Thursday, September 11, 2008

Tanya Writes About the Heroes of 9/11

Where were you when the world stopped turning....
that September day?

When the towers were hit, I was driving to school, mourning my Beta fish Elizabeth. (Yes, I know they're male, but my friend Betty gave it to me and I named the fish after her. This one ended up Elizabeth I. I bought Elizabeth II later that day.) And because of my mood, I had on a relaxation spa tape and not KHAY, the country station which has frequent newsbreaks.

So not knowing a thing, I walked into my office and saw my ever-so-hard-working colleague glued to the TV set. I asked what was wrong.

Oh my God. I called my hero right away. A firefighter, his thoughts were with the brotherhood marching UPWARD into hell while everybody else was coming down.

I was scheduled the next day to attend a college counseling conference two hours away. Although I prayed the thing was cancelled, it wasn't...and I headed out that night to a hotel.

I can't explain how weird it was, no planes in the sky. Something that subtle suddenly not there was so unbelievably noticeable.

I wore a red and white top with a denim skirt to the conference, trying for patriotism. A night or two later, my hero and I attended a candlelit ceremony at the county government center....with hundreds of others.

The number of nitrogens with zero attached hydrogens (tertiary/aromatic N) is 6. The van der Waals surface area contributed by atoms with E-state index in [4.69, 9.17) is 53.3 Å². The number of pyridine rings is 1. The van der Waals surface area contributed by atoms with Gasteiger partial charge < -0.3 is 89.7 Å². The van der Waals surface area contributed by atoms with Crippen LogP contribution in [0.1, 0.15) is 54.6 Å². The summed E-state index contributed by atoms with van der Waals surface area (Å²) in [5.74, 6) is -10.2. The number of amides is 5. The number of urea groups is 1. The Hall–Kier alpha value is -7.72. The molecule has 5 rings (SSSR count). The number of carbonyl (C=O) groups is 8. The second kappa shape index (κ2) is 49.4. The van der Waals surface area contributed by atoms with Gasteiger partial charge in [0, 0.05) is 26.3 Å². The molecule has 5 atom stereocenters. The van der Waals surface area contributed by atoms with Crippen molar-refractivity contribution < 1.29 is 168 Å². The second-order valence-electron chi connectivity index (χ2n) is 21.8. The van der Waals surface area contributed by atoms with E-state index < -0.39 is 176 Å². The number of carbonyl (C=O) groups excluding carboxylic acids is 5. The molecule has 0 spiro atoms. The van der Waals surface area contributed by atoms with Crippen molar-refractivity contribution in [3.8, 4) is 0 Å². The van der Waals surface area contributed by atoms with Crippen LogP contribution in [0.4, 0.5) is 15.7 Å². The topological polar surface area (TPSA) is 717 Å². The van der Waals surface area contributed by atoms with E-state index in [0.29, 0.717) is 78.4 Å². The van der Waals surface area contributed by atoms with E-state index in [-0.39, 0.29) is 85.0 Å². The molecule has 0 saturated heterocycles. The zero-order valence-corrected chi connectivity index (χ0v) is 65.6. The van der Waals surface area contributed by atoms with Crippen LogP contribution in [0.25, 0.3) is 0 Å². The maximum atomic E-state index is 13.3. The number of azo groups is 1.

This past summer, we visited Ground Zero. The temporary museum (the "real" one won't open until I think 2012.) supplies boxes of Kleenex every few feet. There really aren't any words a human can use to describe the pain that lingers there. The taped messages of loved ones who waited...and waited. One firefighter's wife said, everybody thinks September 11 was the worst day. Well, for me it's the 12th...the day they found my husband's body.

Make that body parts. I think only one late firefighter came out whole.

Ladder 10 is right across from the site. On 9/11, the entire shift crew perished. My hero went into talk to the guys. The memorials are heart-rending. A bronze mural down the side of the station features Truck #343.

The unimaginable number of firefighters lost that day.

I'm getting shivers just writing this. On our subway (make that "train") to Yankee Stadium, my hero had on a firefighter logo T-shirt. A guy sitting across from us started up a conversation. On 9/11, he'd been six-weeks retired from FDNY, and the minute the towers fell, he and almost 1,000 other retirees came back on the job. Nothing would keep them away.

Well, I know firefighters. Nothing can hold them back.

And I'll always have in my mind and heart the yellow Lab guide dog, Roselle, leading her man safely down 80 stories. Reading an article on them years later while I waited for an oil change had me sobbing in public.

Oh, I'm shivering again.

God bless the USA.

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